The application of antibodies has expanded from being an immunologically important protein to an important research tool and a rapidly growing class of therapeutic agents. Since the successful generation of monocolonal antibodies from antibody libraries in 1980’s, many biotech companies and research institutes started constructing antibody libraries. Depending on the methods of construction, antibody libraries can be divided into four categories: naïve antibody libraries, fully synthetic libraries, semi-synthetic antibody libraries and combinatorial antibody libraries.
Naïve antibody libraries
Naïve antibody libraries are based on B-cells from unimmunized or healthy donors. A representative naïve antibody library is constructed by Cambridge Antibody Technology Group Plc (CAT) in 1990’s. In 1996, CAT published its 10E10-sized naïve antibody library in Nature Biotechnology. Such antibody library has been successfully used to generate monoclononal antibodies, among which the most successful one is the immunosuppressant adalimumab (Humira), whose global sale in 2013 was as high as 10.6 billion US dollars.
Fully synthetic libraries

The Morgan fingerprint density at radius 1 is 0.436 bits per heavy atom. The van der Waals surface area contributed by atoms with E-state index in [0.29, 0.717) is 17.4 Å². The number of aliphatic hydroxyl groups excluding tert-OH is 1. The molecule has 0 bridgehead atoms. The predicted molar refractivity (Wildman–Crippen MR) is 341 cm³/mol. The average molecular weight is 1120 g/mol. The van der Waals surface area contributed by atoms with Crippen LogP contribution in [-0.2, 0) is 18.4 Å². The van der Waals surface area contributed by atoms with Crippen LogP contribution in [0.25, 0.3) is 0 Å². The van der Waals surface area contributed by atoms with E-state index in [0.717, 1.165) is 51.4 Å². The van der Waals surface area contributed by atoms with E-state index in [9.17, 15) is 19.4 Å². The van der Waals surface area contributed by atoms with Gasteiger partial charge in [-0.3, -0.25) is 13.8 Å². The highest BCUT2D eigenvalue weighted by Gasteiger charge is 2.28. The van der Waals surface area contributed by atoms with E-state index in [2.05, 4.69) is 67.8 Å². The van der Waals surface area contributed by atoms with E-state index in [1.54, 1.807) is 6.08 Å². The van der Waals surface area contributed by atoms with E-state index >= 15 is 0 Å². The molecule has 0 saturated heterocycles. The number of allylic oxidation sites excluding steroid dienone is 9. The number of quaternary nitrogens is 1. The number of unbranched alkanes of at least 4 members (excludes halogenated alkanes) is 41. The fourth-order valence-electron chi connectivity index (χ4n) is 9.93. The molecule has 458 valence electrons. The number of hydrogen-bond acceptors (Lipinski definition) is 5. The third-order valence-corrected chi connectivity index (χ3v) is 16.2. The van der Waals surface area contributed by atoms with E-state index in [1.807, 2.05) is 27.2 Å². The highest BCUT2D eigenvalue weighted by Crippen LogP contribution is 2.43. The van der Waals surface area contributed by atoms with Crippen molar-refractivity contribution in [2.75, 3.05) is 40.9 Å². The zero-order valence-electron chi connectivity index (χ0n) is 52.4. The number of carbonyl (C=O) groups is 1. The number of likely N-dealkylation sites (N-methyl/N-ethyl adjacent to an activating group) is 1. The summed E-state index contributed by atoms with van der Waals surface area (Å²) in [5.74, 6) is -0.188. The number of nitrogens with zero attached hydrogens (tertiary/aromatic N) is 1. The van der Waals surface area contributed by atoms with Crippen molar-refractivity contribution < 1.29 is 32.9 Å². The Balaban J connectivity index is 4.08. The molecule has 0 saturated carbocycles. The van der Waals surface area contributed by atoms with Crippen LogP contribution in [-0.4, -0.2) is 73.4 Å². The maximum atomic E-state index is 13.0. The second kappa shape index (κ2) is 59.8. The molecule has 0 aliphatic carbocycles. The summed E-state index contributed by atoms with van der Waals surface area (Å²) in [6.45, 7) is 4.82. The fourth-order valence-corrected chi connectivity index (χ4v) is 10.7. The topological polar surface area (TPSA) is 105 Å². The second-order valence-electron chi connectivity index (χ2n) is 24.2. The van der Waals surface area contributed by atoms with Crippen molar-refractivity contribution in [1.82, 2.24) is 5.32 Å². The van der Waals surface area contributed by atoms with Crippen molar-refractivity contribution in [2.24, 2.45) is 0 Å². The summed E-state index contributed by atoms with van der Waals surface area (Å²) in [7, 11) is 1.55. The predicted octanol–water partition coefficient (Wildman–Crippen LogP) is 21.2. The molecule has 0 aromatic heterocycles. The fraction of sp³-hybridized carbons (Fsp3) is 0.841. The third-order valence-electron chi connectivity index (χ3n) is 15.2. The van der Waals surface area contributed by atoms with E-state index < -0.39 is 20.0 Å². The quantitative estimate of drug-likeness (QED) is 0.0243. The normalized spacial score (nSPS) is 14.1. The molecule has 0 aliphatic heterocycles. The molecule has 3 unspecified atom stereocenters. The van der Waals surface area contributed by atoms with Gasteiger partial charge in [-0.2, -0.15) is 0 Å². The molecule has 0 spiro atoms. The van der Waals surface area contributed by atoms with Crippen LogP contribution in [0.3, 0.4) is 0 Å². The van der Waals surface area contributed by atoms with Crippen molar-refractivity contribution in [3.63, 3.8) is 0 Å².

Fully synthetic libraries are those made by in vitro randomization of the three complementarity-determining regions (CDRs) of the variable region in both the light chain and heavy chain with PCR. A good example of such library is Human Combinatorial Antibody Library (HuCAL) by Morphosys AG., which was sold to Bio-RAD in December 2012. It now offers customized monoclonal antibodies generated from HuCAL, the only currently available provider of such services.
Semi-synthetic antibody libraries
In semi-synthetic libraries, genes encoding the CDR are mainly isolated from nature sources, and thus providing large diversity. In 2000, BioInvent reported its 2x10E9- sized semi-synthetic antibody library in Nature Biotechnology. Three antibody drugs generated from such library are currently in clinical development
Combinatorial antibody libraries
Combinatorial antibody library is the hybrid of two or three other types of antibody libraries. It keeps the advantage of high diversity from nature sources while allowing engineering and optimization with synthetic methods. It allows both the rapid generation of antibodies and the isolation of rare antibodies. It offers bright future for antibodies to be used not only in simple antigen binding, but in probing cellular function as well as generating therapeutic agents for inflammation and cancer therapy.